Still, if I had kept my eyes closed I would have missed the Tannery, which sits on the busy main street about midway between the center of Gettysburg and the park entrance. We had made reservations at another inn, but the room there was unacceptable and so we were looking for an alternative. As we rounded a curve on Baltimore Street, there stood the handsome Tannery with a "vacancy" sign hanging by the porch.

We were a little puzzled why such a centrally located inn should still have a vacancy on a busy Saturday afternoon. But part-time manager Cindy Swope -- the daughter of innkeepers Charlotte and Jules Swope -- quickly explained. The inn was so new that the sign had just been delivered. We apparently were among the first passersby to see it. Others spotted it soon enough, and the inn's four rooms filled for the night.

Gettysburg was a turning point in the Civil War. On the first three days of July in 1863, Lee made his second major attempt to carry the war behind northern lines. Repeatedly, his forces assaulted the Yankee positions and the outcome wavered at times. On the final day, Confederate George E. Pickett's 12,000 troops advanced across open fields in one more try -- Pickett's Charge -- but the Union held all the advantages and the attack was repelled. Gettysburg has come down through history as the "High Water Mark of the Confederacy." It was also the beginning of the end for Lee's army. Surrender at Appomattox Court House came a year later.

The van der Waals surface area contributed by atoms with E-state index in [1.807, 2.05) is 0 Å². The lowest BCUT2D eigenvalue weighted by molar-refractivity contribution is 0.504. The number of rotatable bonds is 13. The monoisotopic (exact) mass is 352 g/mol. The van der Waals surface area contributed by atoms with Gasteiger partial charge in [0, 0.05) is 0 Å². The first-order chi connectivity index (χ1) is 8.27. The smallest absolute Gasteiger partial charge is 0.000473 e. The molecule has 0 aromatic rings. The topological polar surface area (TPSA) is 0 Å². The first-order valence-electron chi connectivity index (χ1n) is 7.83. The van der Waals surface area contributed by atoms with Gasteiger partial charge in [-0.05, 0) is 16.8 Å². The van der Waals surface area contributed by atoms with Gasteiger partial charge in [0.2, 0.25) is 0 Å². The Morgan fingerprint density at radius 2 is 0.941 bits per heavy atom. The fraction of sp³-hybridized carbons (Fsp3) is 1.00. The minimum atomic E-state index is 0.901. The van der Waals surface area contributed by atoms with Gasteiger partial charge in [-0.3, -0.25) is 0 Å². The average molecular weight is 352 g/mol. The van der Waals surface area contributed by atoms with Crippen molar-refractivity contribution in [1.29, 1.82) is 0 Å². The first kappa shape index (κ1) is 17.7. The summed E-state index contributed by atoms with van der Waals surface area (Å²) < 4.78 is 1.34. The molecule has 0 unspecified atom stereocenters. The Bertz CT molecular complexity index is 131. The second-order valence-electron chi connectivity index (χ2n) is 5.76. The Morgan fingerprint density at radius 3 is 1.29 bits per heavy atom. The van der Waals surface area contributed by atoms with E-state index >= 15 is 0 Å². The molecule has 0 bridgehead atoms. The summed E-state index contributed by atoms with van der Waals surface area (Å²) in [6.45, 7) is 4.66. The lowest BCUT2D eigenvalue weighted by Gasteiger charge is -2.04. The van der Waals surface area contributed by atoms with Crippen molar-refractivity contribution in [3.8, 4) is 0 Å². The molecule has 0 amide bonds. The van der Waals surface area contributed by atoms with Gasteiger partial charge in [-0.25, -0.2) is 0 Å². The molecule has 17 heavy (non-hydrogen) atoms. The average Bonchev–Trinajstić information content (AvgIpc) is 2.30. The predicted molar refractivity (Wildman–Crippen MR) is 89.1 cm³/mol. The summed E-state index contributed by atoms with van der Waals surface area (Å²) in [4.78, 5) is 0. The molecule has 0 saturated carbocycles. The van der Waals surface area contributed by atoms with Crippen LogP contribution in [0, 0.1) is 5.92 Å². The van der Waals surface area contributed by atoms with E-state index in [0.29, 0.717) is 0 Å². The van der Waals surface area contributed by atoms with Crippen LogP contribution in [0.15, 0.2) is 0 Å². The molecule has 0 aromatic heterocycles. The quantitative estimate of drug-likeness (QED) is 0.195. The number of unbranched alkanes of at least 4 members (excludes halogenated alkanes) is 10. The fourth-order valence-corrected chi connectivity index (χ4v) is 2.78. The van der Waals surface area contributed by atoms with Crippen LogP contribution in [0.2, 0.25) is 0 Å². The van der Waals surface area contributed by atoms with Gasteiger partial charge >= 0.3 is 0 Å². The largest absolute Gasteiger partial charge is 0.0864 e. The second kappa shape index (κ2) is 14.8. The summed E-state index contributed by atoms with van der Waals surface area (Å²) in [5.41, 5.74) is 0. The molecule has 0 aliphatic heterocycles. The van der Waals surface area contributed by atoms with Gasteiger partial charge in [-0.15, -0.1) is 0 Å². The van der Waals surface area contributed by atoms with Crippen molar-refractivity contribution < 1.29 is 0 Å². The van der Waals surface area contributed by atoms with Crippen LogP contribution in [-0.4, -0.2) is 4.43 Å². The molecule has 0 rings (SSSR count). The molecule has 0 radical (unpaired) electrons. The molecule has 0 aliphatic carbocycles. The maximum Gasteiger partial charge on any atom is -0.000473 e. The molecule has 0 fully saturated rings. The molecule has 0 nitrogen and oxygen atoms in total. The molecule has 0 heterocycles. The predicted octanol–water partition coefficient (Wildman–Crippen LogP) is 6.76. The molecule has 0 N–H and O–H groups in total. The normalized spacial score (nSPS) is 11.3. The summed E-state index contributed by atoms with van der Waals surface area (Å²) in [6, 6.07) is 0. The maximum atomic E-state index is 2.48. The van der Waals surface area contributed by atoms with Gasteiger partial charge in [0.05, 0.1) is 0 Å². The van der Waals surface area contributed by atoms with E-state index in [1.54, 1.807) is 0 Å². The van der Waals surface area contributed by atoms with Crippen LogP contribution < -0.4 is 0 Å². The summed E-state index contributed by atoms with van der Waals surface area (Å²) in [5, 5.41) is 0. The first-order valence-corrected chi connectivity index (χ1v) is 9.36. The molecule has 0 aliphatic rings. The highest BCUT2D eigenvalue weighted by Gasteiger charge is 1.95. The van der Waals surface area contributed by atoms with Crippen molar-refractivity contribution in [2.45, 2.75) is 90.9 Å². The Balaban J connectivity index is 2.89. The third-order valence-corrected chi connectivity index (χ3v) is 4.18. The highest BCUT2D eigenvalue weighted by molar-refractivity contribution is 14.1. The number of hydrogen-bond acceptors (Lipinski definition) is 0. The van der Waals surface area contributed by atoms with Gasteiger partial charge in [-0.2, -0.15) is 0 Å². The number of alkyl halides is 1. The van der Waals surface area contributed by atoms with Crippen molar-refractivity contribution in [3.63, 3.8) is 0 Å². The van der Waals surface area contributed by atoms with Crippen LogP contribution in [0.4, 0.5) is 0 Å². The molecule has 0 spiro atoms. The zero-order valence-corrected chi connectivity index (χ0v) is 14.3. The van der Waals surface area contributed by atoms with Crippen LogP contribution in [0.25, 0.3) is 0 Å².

Abraham Lincoln made his Gettysburg Address four months after the battle, and his words, echoed by schoolchildren down through the decades, have earned the Gettysburg battlefield a special place in the hearts of Americans. It was a Northern victory, but the South put up a valorous fight. It is not really surprising, then, that the park is as crowded as it usually is throughout much of the year.

I mention the crowds not to dissuade but so you will know what to expect. And to serve the crowds, the town of Gettysburg provides the ubiquitous adjuncts to modern American tourism: fast-food outlets, ice cream shops, gift boutiques, a wax museum and worst of all -- because it intrudes so rudely -- a high-rise viewing tower. Right there in the heart of it all is the Tannery, somehow managing to uphold its dignity amid the clutter. Its sign is discreet, reflecting its style among some of the more garish beckons of its neighbors.